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  • Anastasia Konstantopoulou

Where Art Meets Mental Health Awareness

Gothenburg Fringe 2023 in review - Anastasia Konstantopoulou's Fringe journey with shows that explored the theme of mental health awareness.

If you are even a bit familiar with the Gothenburg Fringe Festival, you would know by now that this is a festival like no other, where artistic expression is celebrated and encouraged by all means. You would also be acquainted with the vast array of shows it hosts, from theatre, comedy, and dance, to improv, film, poetry, and everything in between.

However, are you aware of its thematic profundity? Fringe festivals not only accommodate a great diversity of themes in the productions they host but also embrace productions that discuss taboo or sensitive subjects, traditionally shunned or overlooked by mainstream or popular cultural productions. Of course, there would be nothing fringe in the festival if we were with shows that didn’t push the boundaries of artistic expression and stayed within the limits of societal and cultural expectations.

As a second-year volunteer in the Gothenburg Fringe Festival, I have had the honour to witness shows that challenged, inspired, and moved me in profound ways. Despite that, I was (pleasantly) surprised when I realised that this year Fringe was hosting many shows that explored the theme of mental health awareness. Mental health is unfortunately still an issue that is at best a taboo one, and while it gains ground in art, it still needs more representation and discussion in the field of arts What I have also found very fascinating was that the shows that dealt with mental health themes were very diverse in nature spanning from stand-up comedy (humour is one of the primary defence mechanisms against stress) to film, physical theatre and dance. For this article, I have selected four productions that caught my interest and educated me in the most profound ways. So, if you wonder how it is possible to laugh about the most unfunny things, to dance like you are psychosis itself, or to cast your anxiety as one of the main protagonists for your next short film, keep on reading.


Squeak! & Self-Empowerment through comedy workshop by Dan Zerin (USA/Iceland)

Alright, I am going to open this paragraph with a bit of a controversial statement: I don’t like stand-up comedy. There, I said it. Sure, I have enjoyed some stand-up comedy shows from time to time, and I do have in mind some stand-up comedians that actually make me laugh, but this is a rare phenomenon. Ultimately, I find most of them cringey at best, and offensive at worst. With that being said, I am always trying to keep an open mind and give a chance to anyone who seems to have a broader palette of jokes than those considering certain body parts of the comedian and what they do or don’t do with them. So I was really intrigued when I came across Dan Zerin’s comedy show “Squeak!” and of course, his workshop about empowerment through comedy.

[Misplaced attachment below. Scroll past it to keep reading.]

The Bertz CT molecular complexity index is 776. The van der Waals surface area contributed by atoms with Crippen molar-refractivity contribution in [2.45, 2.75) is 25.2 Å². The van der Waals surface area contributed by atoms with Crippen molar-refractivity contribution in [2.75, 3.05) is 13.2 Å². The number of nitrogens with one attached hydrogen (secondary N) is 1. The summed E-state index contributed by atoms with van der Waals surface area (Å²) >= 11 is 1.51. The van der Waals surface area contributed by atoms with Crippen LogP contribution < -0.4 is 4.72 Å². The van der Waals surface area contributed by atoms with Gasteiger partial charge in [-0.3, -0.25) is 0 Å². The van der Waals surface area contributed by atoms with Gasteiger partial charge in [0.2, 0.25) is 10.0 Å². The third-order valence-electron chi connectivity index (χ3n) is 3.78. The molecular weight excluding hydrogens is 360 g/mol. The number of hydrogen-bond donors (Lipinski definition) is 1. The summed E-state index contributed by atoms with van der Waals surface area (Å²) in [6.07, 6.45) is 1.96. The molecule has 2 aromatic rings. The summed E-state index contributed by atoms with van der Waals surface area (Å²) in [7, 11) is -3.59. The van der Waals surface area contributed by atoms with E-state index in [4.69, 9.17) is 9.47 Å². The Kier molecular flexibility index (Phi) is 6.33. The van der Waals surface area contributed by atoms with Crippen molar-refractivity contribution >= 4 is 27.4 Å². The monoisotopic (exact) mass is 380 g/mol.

The workshop preceded the comedy show and took place at the cozy Kaffe Kid. In this workshop, Dan not only shared his experiences with Tourette Syndrome and other disorders he was diagnosed with but also gave us insight into the pop and medical narratives surrounding these disorders and how he wanted to challenge them. It was very interesting to see how he chose to frame some of the challenges that he faced in a positive and ultimately funny way, and make them his own, instead of just accepting them as mere symptoms or “deficits”.


It was also very insightful to be able to see the creative and artistic process that he followed which led him to be able to make stand-up comedy shows about them. To me, it seemed like he wanted to open a dialogue in the public discourse about how mental illness is being viewed and discussed. I am not sure whether the format of stand-up comedies allows for this kind of artistic endeavor, but in his workshop, we were very much encouraged to ask him questions and at some point, he needed someone from the audience to help him demonstrate something, so I guess that interactive aspect was something that I personally enjoyed more than the classic “I tell a joke- you laugh” type of interaction in comedy shows.

The following day of the workshop, his award-winning comedy “Squeak!” took place at Folkteatern, a well-known cultural and artistic hub in the heart of Gothenburg that specialises in bringing newly written plays for both children and adults which entertain, touch, and bring forward the most uncomfortable issues, so it was the ideal

place to host Dan's comedy show. In a full foyer stage, we were taken into a rollercoaster of a show, which was based on his experiences with his diagnoses and the consequent adventures that they have caused, with sometimes lightweight and quirky, and other times really dark humour. His show generated a lot of excitement among the Fringe community and as of now, the multiple-award comedian has another under his belt, the Hype Award on the final night of the festival.


Anxiety Riddenby Olle Sundström (Sweden)


If you are a post-irony aficionado like me, you would probably enjoy the following anecdote: I arrived late and stressed to Esperantoscenen, literally a few seconds before the show “Anxiety Ridden” started, dripping sweat and completely out of breath. And as if that was not enough, I decided last minute (last second!) to also change my seat from the front to the last row because, ahem, I was too worried thinking that I would disturb those on stage.